See what I did there? It’s a pun…

So, the real reason you’re here. Seeing something swell and shrink can be entertaining, but after you finished playing with the numbers and laughing like a dumbass it doesn’t scratch your brain much.

Let’s make it burn some of your IQ. Getting time from OGRE via material script is easy in theory, but it might be obscure if you don’t know what all those things mean.

I’ll make it shorter for you.

OGRE has a few methods to retrieve time via script, text taken strait from the OGRE manual:

**time**

The current time, factored by the optional parameter (or 1.0f if not supplied).
**time_0_x **

Single float time value, which repeats itself based on "cycle time" given as an 'extra_params' field
**costime_0_x **

Cosine of time_0_x
**sintime_0_x **

Sine of time_0_x
**tantime_0_x **

Tangent of time_0_x
**time_0_x_packed **

4-element vector of time0_x, sintime0_x, costime0_x, tantime0_x
**time_0_1 **

As time0_x but scaled to 0..1
**costime_0_1 **

As costime0_x but scaled to 0..1
**sintime_0_1 **

As sintime0_x but scaled to 0..1
**tantime_0_1 **

As tantime0_x but scaled to 0..1
**time_0_1_packed **

As time0_x_packed but all values scaled to 0..1
**time_0_2pi **

As time0_x but scaled to 0..2*Pi
**costime_0_2pi **

As costime0_x but scaled to 0..2*Pi
**sintime_0_2pi **

As sintime0_x but scaled to 0..2*Pi
**tantime_0_2pi **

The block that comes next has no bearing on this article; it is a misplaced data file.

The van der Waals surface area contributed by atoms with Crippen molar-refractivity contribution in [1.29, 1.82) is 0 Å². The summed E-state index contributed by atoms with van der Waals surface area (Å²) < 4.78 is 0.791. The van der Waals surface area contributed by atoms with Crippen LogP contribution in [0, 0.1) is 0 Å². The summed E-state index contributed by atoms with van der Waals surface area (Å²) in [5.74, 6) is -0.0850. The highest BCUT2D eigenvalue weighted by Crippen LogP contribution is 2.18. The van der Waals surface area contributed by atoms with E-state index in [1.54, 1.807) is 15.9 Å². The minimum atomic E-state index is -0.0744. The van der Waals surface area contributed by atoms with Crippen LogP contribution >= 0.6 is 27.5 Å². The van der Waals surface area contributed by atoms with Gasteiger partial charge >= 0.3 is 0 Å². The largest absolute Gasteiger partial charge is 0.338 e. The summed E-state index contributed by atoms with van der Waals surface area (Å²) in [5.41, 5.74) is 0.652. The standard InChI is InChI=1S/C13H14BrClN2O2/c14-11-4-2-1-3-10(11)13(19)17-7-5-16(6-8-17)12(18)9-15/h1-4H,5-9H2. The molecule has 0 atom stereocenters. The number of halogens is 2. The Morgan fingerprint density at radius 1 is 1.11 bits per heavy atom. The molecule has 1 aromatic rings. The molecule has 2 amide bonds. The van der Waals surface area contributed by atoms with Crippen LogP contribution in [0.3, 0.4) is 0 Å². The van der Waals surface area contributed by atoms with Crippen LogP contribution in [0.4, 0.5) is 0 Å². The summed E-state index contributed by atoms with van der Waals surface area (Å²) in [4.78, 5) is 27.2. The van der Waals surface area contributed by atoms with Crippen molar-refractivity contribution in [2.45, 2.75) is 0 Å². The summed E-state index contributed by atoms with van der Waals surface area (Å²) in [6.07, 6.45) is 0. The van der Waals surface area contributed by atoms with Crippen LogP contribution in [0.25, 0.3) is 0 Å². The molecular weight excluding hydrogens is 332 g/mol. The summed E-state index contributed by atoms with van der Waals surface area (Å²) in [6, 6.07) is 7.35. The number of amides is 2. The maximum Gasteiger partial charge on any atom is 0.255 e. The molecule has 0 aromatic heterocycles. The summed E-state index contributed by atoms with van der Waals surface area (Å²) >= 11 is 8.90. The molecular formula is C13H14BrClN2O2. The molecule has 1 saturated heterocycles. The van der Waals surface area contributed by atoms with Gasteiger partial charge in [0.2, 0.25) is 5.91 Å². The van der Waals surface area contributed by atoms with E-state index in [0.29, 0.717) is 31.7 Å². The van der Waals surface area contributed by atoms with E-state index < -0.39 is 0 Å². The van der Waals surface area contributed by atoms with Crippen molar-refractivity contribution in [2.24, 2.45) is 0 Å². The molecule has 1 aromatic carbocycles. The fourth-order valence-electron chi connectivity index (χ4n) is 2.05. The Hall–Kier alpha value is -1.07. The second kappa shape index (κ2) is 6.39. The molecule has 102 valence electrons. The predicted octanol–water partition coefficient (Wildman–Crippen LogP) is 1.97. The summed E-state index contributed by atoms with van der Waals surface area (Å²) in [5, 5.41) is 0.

As tantime0_x but scaled to 0..2*Pi
**time_0_2pi_packed**

As time0_x_packed but all values scaled to 0..2*Pi

### FAQ

**What’s that cycle thing there?**

You supply a maximum value and time count from 0 till it reaches it, when it does, its back to 0 again.

**What’s the 0_1?**

I really hope you were not thinking of asking that …“As time0_x but scaled to 0..1 “ shouldn’t really leave any room for interpretations.

**0_2PI? What is?**

If you haven’t learned that yet (or forgot), 2 times PI is a complete circle in radians. This means that you can either get the original angle in radians or trig it.

### Try

Try each one of these, see what happens. I used for this specific example costime_0_2pi – this way I didn’t have to produce the cosine from my code.

Remember to add the extra param to define the cycle (in seconds)

My code:

Hlsl file:

struct vertexIn { float4 position : POSITION; float3 normal : NORMAL; }; struct vertexOut { float4 position : POSITION; }; vertexOut mainVS( vertexIn input, uniform float4x4 worldViewProj_m, uniform float time_v ) { vertexOut output = (vertexOut)0; input.position.xyz += input.normal * time_v; output.position = mul(worldViewProj_m, input.position); return output; } float4 mainPS() : COLOR { return float4(1.0, 1.0, 1.0, 1.0); }

Material file:

vertex_program vv2 hlsl { source grow.hlsl entry_point mainVS target vs_2_0 default_params { param_named_auto worldViewProj_m worldviewproj_matrix param_named_auto time_v costime_0_2pi 10 } } fragment_program pp2 hlsl { source grow.hlsl entry_point mainPS target ps_2_0 } material growingm { technique { pass { vertex_program_ref vv2 {} fragment_program_ref pp2 {} } } }

My cycle is 10 seconds long. What’s yours???